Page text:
“What the study is trying to provide is evidence that a risk assessment survey is an accurate screening tool for HIV risk, one that can capture an individual's susceptibility to HIV rather than broad-based demographic assumptions,” explains Morris, whose organization is playing a major role in recruiting participants for the study.
Brian Custer, vice president of research and scientific program at Vitalant, has been involved in all points of data collection. He argues that given the advances science has made in blood testing, any policy change — even if it means simply shortening the deferral period — would be a step forward.
“The fact that we test both for direct presence of the HIV virus and other viruses — through RNA detection, or DNA detection — and separately, we also test for the human immune response and antibodies to infection, to me, really does mean there's no reason why we cannot have a policy that might be based on some shorter window,” he explains, adding that, of course, “it’s not the final destination.”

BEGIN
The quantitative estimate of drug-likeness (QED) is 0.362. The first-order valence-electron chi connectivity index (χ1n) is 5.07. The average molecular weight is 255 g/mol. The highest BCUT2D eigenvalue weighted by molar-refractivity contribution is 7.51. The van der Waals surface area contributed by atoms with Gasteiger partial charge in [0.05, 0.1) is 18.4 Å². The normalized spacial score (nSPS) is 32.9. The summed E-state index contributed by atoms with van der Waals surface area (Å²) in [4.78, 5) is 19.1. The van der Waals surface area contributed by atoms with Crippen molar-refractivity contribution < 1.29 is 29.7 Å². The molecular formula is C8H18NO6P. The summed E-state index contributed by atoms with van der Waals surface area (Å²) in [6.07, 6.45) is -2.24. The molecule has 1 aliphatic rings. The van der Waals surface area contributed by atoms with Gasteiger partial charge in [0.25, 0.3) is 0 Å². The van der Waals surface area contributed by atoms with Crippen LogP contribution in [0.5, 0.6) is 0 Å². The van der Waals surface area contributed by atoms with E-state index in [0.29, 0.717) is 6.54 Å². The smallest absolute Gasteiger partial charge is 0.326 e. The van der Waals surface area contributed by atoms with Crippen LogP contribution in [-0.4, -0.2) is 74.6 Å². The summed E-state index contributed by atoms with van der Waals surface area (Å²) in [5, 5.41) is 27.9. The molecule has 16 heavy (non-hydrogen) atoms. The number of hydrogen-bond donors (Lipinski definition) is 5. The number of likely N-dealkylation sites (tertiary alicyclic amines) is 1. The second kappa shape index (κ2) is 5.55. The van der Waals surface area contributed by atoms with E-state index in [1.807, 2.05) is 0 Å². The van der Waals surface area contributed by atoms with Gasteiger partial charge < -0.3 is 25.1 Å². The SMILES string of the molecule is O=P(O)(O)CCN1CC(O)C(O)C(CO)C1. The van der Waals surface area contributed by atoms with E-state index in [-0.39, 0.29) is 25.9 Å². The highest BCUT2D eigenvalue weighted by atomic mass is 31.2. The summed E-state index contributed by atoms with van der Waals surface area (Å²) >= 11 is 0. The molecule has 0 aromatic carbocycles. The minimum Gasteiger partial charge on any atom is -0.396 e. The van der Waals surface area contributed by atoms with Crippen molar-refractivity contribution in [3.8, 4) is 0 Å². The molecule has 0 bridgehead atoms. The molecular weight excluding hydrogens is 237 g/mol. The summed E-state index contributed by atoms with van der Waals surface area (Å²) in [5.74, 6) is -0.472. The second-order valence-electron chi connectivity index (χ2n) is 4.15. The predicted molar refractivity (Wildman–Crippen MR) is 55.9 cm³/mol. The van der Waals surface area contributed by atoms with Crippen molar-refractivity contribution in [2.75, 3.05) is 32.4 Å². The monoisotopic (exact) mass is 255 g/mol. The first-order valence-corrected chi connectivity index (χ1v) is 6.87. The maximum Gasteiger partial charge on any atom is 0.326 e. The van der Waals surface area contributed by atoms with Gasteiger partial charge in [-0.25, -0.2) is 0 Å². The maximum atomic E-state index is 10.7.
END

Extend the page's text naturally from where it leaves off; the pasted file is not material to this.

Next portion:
Ultimately, Custer says he’d like to see an “individual risk-based approach” to decide someone’s eligibility for blood donation. “I think the FDA, conceptually, is committed to that kind of process,” he adds.
Currently, the ADVANCE study is about halfway to its participant goal.
“It's groundbreaking because it’s the first time that we’ve had a study like this be done,” explains Forbes. “It's important that gay and bisexual men enroll in the study. Their participation is crucial in determining if additional changes can be made to this policy.”
“We're in eight different cities and easily accessible,” Forbes adds of the local organizations that are enrolled in the study (see more details here). “It doesn't take much of their time to participate in it. But they are playing a huge role in helping be able to provide additional data back to the FDA about this policy, to see if additional changes can be made. We need more people to participate and be part of this groundbreaking moment.”